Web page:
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The couple are far from alone in worrying that the city’s west side is changing for the worse. Over the past few years, residents of the Richmond District — a residential area bordered by Golden Gate Park, Ocean Beach and the wooded groves of the Presidio — have hardened their homes and garages against potential intruders by installing surveillance cameras and using chicken wire and safety locks. They’ve also flooded community meetings on public safety and posted on social media about crime. A recent jump in burglaries, robberies and homicides and a spate of headline-grabbing incidents have put some residents and businesses even more on edge.

Crime will probably be a major issue in November’s supervisor race for District 1, which includes the Richmond District. 

San Francisco Police Department data largely supports residents’ sense that crime is escalating in the Richmond, though the neighborhood remains one of the city’s safest and reported violent crime is down in the neighborhood so far this year compared with the same period in 2023. The number of reported robberies in the Richmond police district rose 52% last year to 132 from 87 in 2022 — the most recorded in at least six years. The Richmond also saw four homicides in 2023, a noticeable spike given that police statistics show no more than one killing annually in the district since 2017.

Burglaries reported in the neighborhood in 2023 increased about 8% over the previous year to 480 from 443, even as tallies continued to come down from record highs recorded during the earliest months of the pandemic. 

Not all crimes rose, though. The number of reported assaults in the neighborhood fell from 84 in 2022 to 62 in 2023, a 26% drop, while motor vehicle thefts and larceny thefts stayed constant.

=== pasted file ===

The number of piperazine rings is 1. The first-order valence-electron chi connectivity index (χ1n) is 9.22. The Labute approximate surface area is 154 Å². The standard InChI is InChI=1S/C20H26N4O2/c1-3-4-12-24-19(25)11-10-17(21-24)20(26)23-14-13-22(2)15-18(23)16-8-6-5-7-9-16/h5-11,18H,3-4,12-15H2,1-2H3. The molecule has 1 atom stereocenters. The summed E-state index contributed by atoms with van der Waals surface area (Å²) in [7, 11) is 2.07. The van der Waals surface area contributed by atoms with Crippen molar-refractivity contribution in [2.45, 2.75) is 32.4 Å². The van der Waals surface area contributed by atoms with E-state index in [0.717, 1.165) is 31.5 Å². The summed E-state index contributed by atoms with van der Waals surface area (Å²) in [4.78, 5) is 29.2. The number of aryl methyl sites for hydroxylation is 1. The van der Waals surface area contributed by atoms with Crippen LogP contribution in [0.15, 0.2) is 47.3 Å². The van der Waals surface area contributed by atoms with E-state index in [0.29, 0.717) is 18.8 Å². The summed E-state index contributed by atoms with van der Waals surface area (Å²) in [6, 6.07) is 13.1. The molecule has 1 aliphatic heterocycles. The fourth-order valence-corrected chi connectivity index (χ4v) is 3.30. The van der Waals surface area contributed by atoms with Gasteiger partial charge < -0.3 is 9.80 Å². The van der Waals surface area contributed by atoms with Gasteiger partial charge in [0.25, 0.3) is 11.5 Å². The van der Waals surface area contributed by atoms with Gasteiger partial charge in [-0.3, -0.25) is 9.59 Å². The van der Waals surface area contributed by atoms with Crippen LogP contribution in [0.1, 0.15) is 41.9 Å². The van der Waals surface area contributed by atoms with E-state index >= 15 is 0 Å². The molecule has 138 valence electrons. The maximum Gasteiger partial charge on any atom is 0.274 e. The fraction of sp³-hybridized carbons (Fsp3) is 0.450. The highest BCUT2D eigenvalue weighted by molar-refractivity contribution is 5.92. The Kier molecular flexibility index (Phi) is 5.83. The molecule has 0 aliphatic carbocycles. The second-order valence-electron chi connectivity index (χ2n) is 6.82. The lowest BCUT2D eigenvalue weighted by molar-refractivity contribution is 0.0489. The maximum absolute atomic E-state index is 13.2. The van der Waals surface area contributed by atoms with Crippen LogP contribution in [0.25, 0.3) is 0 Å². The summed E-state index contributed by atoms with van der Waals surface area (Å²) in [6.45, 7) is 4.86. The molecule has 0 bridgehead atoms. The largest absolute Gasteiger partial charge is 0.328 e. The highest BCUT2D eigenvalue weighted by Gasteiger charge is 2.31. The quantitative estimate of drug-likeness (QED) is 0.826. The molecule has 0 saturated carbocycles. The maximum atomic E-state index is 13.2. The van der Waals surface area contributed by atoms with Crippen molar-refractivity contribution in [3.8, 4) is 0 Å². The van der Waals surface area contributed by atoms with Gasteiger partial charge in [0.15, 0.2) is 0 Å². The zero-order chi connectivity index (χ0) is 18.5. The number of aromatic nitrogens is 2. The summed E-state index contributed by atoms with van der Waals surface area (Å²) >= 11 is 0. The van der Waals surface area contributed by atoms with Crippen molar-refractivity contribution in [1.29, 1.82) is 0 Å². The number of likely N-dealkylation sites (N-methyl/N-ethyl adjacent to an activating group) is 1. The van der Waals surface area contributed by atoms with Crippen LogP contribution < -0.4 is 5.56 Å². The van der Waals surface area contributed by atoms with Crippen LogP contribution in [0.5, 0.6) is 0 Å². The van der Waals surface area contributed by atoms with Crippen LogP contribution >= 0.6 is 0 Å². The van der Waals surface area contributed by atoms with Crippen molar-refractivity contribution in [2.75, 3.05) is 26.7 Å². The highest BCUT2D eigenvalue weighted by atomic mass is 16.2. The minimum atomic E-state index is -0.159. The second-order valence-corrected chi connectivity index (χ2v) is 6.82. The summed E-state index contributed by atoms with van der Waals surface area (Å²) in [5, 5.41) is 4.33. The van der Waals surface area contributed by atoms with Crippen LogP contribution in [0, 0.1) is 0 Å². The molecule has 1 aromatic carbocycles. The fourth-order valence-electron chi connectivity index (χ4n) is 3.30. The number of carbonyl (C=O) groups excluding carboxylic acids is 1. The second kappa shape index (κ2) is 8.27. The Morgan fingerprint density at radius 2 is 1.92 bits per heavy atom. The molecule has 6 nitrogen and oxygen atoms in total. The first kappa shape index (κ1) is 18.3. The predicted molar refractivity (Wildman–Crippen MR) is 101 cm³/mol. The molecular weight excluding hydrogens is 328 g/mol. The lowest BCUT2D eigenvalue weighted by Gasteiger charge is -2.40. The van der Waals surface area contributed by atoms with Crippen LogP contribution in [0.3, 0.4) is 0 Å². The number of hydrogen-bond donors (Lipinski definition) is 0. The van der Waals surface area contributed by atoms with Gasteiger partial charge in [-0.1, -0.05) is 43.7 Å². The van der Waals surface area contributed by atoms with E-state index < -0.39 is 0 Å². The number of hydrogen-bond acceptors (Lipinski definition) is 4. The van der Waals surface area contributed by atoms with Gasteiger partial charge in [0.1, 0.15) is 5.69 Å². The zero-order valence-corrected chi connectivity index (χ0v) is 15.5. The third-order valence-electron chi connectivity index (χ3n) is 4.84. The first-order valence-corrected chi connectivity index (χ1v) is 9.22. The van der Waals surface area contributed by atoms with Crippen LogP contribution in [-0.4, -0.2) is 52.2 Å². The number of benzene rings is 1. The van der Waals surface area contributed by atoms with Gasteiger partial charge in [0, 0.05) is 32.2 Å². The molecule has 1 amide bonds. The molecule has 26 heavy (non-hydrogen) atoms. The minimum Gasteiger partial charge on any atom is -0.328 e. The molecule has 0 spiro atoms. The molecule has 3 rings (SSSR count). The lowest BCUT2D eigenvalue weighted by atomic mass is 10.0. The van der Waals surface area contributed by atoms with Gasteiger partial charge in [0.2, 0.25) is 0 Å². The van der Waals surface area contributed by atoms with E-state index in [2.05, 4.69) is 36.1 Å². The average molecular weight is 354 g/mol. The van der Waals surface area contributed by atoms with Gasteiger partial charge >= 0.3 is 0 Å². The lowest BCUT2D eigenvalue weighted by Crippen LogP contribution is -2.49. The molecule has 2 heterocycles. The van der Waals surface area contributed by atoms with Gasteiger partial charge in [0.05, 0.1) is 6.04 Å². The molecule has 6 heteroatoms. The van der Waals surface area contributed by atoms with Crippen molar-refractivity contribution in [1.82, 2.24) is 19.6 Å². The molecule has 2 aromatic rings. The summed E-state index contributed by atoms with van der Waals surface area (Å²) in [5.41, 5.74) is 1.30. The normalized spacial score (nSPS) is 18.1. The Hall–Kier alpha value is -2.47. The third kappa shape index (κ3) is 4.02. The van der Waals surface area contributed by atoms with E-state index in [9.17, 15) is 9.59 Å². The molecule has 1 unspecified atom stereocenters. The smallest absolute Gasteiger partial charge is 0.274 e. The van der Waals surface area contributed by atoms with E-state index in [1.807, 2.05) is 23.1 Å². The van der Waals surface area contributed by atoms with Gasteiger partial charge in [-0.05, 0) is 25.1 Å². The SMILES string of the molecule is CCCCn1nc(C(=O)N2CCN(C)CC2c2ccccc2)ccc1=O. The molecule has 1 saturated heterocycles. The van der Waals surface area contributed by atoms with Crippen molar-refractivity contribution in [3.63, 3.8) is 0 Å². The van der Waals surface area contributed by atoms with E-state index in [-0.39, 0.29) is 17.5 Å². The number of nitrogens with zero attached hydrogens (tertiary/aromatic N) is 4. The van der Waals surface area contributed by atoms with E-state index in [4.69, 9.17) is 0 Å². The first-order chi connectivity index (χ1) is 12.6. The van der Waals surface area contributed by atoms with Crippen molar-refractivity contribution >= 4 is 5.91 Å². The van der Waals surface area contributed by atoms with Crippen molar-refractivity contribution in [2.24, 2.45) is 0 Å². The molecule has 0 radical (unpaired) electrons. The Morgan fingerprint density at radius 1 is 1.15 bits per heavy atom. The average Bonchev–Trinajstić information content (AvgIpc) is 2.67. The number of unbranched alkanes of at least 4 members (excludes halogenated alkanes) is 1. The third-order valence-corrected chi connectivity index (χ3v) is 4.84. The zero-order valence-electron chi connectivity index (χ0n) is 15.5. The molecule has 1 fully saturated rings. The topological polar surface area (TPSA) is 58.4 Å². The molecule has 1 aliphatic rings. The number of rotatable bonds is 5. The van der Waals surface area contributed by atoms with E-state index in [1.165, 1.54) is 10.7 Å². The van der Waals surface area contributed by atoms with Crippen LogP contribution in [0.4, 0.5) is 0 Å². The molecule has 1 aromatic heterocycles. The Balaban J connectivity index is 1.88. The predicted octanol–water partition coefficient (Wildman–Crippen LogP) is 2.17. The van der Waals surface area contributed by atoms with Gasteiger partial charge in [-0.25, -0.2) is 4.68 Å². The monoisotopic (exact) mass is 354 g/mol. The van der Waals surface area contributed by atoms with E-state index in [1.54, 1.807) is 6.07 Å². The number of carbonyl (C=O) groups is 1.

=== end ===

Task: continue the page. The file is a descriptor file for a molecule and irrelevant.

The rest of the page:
As crime increased in several categories, Richmond residents, merchants and Supervisor Connie Chan insisted that their neighborhood lacked adequate police patrols and that city leaders have prioritized downtown at the expense of outlying areas.

Concerns intensified in June, when police shot and killed a man who had stabbed his mother and her dog after a family dispute — one of the incidents that worried Hom. Then in August, more than 200 dirt bikers swarmed the Richmond, popping wheelies and careening down sidewalks.

A few days after the dirt bike invasion, an assailant beat a beloved shopkeeper to death during a robbery, jolting the neighborhood. Dozens of people gathered to memorialize him and call on city leaders to boost staffing at the area police station.

The Richmond remained in the spotlight in October, when a convicted sex offender who had camped out near a neighborhood elementary school was arrested after trolling residents for months with signs advertising free fentanyl. And in December, a man hallucinating on psychedelic mushrooms fired gunshots at his neighbor’s home while threatening to kill his landlord. 

Click here to read the full article in the SF Chronicle

Why this S.F. burrito costs $22: ‘I hope every damn Mexican restaurant raises their prices’

Ricardo Lopez was long reluctant to raise the prices at his Mission District restaurant La Vaca Birria, where he serves succulent beef braised in a red broth packed into burritos and tacos. But as of late, he simply has no other choice to remain afloat. 

“I wish there was something else that I could do,” he said. 

Just like seemingly every other restaurant in the Bay Area, prices have been increasing at La Vaca Birria, and customers aren’t always accepting of the change. So in a recent Instagram post, Lopez addressed a customer complaint about high prices and broke down the reasons his popular grilled cheese birria burrito has gone from $11 a couple of years ago to its current price of $22.

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Simply put, the cost of ingredients and labor has gone up. The trend isn’t new: In the past few years, increasing costs have pushed the price of popular foods from pizza to fried chicken sandwiches ever higher, and burritos aren’t the exception.